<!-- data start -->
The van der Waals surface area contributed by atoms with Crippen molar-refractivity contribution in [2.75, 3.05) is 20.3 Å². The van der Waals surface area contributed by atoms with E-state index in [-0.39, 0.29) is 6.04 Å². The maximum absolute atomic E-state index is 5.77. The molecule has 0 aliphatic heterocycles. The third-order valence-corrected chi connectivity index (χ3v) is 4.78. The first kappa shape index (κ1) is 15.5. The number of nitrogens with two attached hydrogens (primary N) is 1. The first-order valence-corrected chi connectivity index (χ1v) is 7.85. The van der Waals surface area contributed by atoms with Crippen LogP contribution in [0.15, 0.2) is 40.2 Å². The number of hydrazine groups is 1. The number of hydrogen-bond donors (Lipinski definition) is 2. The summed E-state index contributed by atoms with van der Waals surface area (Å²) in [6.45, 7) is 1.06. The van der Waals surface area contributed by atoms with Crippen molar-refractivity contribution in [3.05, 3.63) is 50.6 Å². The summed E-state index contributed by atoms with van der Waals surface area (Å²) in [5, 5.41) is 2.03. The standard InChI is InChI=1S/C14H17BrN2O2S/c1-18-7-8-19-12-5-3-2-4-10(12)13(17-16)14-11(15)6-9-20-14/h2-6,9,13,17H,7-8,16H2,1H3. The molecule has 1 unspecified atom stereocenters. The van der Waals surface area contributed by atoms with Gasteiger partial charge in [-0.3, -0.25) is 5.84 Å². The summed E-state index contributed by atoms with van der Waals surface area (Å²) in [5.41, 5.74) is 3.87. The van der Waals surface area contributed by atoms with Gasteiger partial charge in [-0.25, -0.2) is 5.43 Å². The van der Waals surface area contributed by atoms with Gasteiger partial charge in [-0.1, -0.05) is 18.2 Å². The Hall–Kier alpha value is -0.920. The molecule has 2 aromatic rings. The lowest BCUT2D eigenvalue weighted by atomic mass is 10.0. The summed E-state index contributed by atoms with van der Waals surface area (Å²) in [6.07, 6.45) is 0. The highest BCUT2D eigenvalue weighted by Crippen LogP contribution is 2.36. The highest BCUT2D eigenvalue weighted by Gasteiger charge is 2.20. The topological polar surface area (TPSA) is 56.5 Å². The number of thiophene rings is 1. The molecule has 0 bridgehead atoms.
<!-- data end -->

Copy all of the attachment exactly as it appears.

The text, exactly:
The van der Waals surface area contributed by atoms with Crippen molar-refractivity contribution in [2.75, 3.05) is 20.3 Å². The van der Waals surface area contributed by atoms with E-state index in [-0.39, 0.29) is 6.04 Å². The maximum absolute atomic E-state index is 5.77. The molecule has 0 aliphatic heterocycles. The third-order valence-corrected chi connectivity index (χ3v) is 4.78. The first kappa shape index (κ1) is 15.5. The number of nitrogens with two attached hydrogens (primary N) is 1. The first-order valence-corrected chi connectivity index (χ1v) is 7.85. The van der Waals surface area contributed by atoms with Crippen LogP contribution in [0.15, 0.2) is 40.2 Å². The number of hydrazine groups is 1. The number of hydrogen-bond donors (Lipinski definition) is 2. The summed E-state index contributed by atoms with van der Waals surface area (Å²) in [6.45, 7) is 1.06. The van der Waals surface area contributed by atoms with Crippen molar-refractivity contribution in [3.05, 3.63) is 50.6 Å². The summed E-state index contributed by atoms with van der Waals surface area (Å²) in [5, 5.41) is 2.03. The standard InChI is InChI=1S/C14H17BrN2O2S/c1-18-7-8-19-12-5-3-2-4-10(12)13(17-16)14-11(15)6-9-20-14/h2-6,9,13,17H,7-8,16H2,1H3. The molecule has 1 unspecified atom stereocenters. The van der Waals surface area contributed by atoms with Gasteiger partial charge in [-0.3, -0.25) is 5.84 Å². The summed E-state index contributed by atoms with van der Waals surface area (Å²) in [5.41, 5.74) is 3.87. The van der Waals surface area contributed by atoms with Gasteiger partial charge in [-0.25, -0.2) is 5.43 Å². The van der Waals surface area contributed by atoms with Gasteiger partial charge in [-0.1, -0.05) is 18.2 Å². The Hall–Kier alpha value is -0.920. The molecule has 2 aromatic rings. The lowest BCUT2D eigenvalue weighted by atomic mass is 10.0. The summed E-state index contributed by atoms with van der Waals surface area (Å²) in [6.07, 6.45) is 0. The highest BCUT2D eigenvalue weighted by Crippen LogP contribution is 2.36. The highest BCUT2D eigenvalue weighted by Gasteiger charge is 2.20. The topological polar surface area (TPSA) is 56.5 Å². The number of thiophene rings is 1. The molecule has 0 bridgehead atoms.